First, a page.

Plus you can ask them for certain info like their Skype username or an intro you can read when they schedule with you.
Recording & Editing
I’m going to show you how to use GarageBand for recording and editing.
You can also check out our full post on podcast editing software.
Create A Template
Before you get started, it will be much easier if you create a template that you can reuse every time you record.
What this means is that you will have your intro & outro music already placed, space for ad spots, as well as your tracks for your voice or an interviewee.
Keep in mind this will look different depending on your episode format – create a podcast template that works for you. Here’s one I use:
I’ll just open the template up, click File -> Save As, and save the file as my episode name (i.e. 008-episode-8-title).
This will also keep any effects you have applied to the tracks, including compression, EQ, or anything else. I’ll show you the settings I use in the editing section below.
Record Your First Episode (Or 3)
If you’re just recording a solo episode or want to record an intro to an interview you did, simply select the track you want to record to (see the light gray Podcast Audio track selected above) and click the red Record button up top:
If you have multiple hosts, you’ll need to click Track -> Configure Track Header and check Record Enable.
This will give you the option to enable multiple tracks to record at once and you’ll see the Record Enable button on each track:
You’ll click that button on each track you want to record, then click the big record button up top. Easy enough!
If you want better audio quality than Skype allows or a way to have individual audio files for more than 2 people, services like Ringr are excellent. They are designed for remote recording and podcast interviews, plus they have apps so your guests can join from their phone.
When you are done recording, you’ll have two separate tracks that you will place on top of each other like this:
This also shows another template that you may want to use. The Podcast Audio track is only used for solo shows, and the Interview tracks are only used for interview shows.
Edit Your Episode
There are a couple things you can easily set up once (and save in your template) that will make your podcast (and your voice) sound much better.
Keep in mind that everyone’s voice is different so there aren’t perfectly universal settings, but these may give you a good starting point:
- Select the track you want to work with (start with your voice)
- Click an empty space in the Plug-ins box
- Add compression by going to Dynamics -> Compressor:
- I use these settings (sometimes I’ll add more gain):Play around with them and just click the power button next to the compressor plugin to easily compare.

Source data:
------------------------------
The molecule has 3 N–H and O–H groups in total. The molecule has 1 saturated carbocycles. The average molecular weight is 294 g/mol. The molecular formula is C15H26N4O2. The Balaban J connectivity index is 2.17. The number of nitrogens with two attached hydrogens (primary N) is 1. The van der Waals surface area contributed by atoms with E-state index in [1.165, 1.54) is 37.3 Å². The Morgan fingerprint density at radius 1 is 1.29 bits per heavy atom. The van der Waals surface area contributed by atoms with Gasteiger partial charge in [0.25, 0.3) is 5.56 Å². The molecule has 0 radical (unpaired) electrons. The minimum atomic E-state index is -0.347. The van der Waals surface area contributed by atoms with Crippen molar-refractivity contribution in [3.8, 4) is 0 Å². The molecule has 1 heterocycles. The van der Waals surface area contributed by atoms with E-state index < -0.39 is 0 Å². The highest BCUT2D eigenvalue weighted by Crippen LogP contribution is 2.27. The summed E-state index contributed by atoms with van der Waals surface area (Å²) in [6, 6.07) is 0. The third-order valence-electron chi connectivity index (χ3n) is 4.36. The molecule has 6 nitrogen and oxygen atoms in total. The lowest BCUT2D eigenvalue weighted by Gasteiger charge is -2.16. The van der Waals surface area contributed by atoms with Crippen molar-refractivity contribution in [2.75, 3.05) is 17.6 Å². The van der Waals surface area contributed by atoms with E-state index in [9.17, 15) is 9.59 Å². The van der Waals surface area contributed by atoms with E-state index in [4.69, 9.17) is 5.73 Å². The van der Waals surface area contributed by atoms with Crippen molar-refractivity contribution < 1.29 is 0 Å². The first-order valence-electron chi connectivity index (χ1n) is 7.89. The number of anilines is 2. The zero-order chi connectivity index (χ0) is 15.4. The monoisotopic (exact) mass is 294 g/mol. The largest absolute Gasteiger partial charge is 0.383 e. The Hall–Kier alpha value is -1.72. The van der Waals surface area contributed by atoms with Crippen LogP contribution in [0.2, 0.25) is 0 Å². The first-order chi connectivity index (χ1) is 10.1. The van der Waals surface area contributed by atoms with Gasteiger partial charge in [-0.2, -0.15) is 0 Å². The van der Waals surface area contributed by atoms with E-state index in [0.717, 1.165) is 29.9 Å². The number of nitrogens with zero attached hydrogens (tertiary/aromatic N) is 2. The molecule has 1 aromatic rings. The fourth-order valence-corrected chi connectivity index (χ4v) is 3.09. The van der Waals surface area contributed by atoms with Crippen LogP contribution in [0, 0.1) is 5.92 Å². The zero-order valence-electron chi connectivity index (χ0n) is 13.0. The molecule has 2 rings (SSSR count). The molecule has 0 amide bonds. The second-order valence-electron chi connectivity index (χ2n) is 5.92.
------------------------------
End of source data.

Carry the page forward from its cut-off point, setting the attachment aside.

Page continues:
- Next we’re going to add EQ (under EQ -> Channel EQ).
- Here are my settings:
- 100 Hz: 24dB/Oct roll off, Q: 0.79
- 160 Hz: -2.5dB, Q: 2.20
- 500 Hz: -1.0dB, Q: 0.71
- 930 Hz: -0.5dB, Q: 3.20
- 3400 Hz: +0.5dB, Q: 0.71
- 5400 Hz: +2.5dB, Q: 0.71
I’m not going to get into what all that means, but if you just do one, the low-end roll-off (on the left) will be a good start.
Or you can just download my Podcast Vocal EQ settings here (.pst file on Dropbox).
The last step I’d recommend is going to Auphonic to apply some normalization for loudness (LUFS), leveling, and filtering. It will also automatically add ID3 tags should you need them.
Get A Podcast Host
I use and highly recommend Buzzsprout podcast hosting after trying several different companies over the years.
Feel free to check out our complete podcast hosting guide if want to see other options.
Once you’ve signed up, you’ll need to fill out some required information about your podcast (name, description, categories, etc.).
Upload Your First Episode
If you use Buzzsprout, this process is super simple.
If not, it’s possible you need to mess with things like embedding ID3 tags into your MP3. Sounds confusing and unnecessary – let’s not do that.
You’ll just need to click the “Upload” button:
and they’ll apply some magic processing to your file.
Then you’ll need to fill out the episode title, description, summary, publish date, and episode #.
If you want to use Seasons, put a “1” there, otherwise leave it blank. If you use a lot of bad words, click the explicit checkbox.
I created a template for your episode description that should help with formatting too:
Click save and repeat this step for your initial release of episodes.
It’s recommended to launch a podcast with more than 1 episode so that people don’t have to wait to hear more.
3 to 5 episodes is a good number to start with.
Submit To iTunes
I have a separate guide on how to submit your podcast to iTunes but within Buzzsprout just click iTunes and follow the steps they’ve put together.
Spread The Word
Use Buzzsprout’s social sharing feature to generate teaser videos and start sharing!
There are other companies that will help you generate different styles of audiograms, but having it built into your host makes it really easy to create (and it won’t cost you extra).
If you want to take your promotion to the next level, I highly recommend Podcast Memes.
They will create a set of at least 7 images and videos for every episode.
This will save you tons of time and make it really easy to share your podcast in multiple formats for different social media platforms.
Recommended Steps (Optional)
Create A WordPress Website
Podcast hosting companies usually give you a website, but if you want to be taken seriously get yourself a separate WordPress host.
I have a list of excellent WordPress plugins that a podcaster would need too.
If you need more help, I have a course called Podcast Website LaunchPad that walks you through everything.
Transcriptions are an excellent way for search engines (like Google) to “read” your podcast episodes. They also give your audience another way to look something up quickly.
You don’t have to start out with them, but it’s another one of those things that will set you apart.
My favorite transcription service is Scribie. Give them a try.
Create Show Notes
Show notes can be transcriptions like above, a simple summary of what you talked about, or a full blog post tailored more toward reading than listening.
Some people do a combination.
On this site, we start with written content first and then create podcast episodes after.
Embed Your Episode
Grab your episode embed code and place it on your show notes page so people can listen from your website.